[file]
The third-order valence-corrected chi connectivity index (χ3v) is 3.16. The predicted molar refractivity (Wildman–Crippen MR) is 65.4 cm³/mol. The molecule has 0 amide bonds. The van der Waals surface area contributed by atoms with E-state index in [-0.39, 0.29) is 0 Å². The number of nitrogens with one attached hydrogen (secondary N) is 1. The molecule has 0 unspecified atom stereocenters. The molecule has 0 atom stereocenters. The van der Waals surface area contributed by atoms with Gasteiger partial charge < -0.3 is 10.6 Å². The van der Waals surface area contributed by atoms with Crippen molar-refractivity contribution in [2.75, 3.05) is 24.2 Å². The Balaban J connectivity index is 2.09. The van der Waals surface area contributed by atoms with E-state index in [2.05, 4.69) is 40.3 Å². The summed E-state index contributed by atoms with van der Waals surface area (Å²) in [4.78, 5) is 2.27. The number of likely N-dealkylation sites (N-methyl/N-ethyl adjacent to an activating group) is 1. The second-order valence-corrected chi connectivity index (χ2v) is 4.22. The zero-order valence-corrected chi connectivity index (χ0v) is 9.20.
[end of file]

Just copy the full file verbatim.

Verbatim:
The third-order valence-corrected chi connectivity index (χ3v) is 3.16. The predicted molar refractivity (Wildman–Crippen MR) is 65.4 cm³/mol. The molecule has 0 amide bonds. The van der Waals surface area contributed by atoms with E-state index in [-0.39, 0.29) is 0 Å². The number of nitrogens with one attached hydrogen (secondary N) is 1. The molecule has 0 unspecified atom stereocenters. The molecule has 0 atom stereocenters. The van der Waals surface area contributed by atoms with Gasteiger partial charge < -0.3 is 10.6 Å². The van der Waals surface area contributed by atoms with Crippen molar-refractivity contribution in [2.75, 3.05) is 24.2 Å². The Balaban J connectivity index is 2.09. The van der Waals surface area contributed by atoms with E-state index in [2.05, 4.69) is 40.3 Å². The summed E-state index contributed by atoms with van der Waals surface area (Å²) in [4.78, 5) is 2.27. The number of likely N-dealkylation sites (N-methyl/N-ethyl adjacent to an activating group) is 1. The second-order valence-corrected chi connectivity index (χ2v) is 4.22. The zero-order valence-corrected chi connectivity index (χ0v) is 9.20.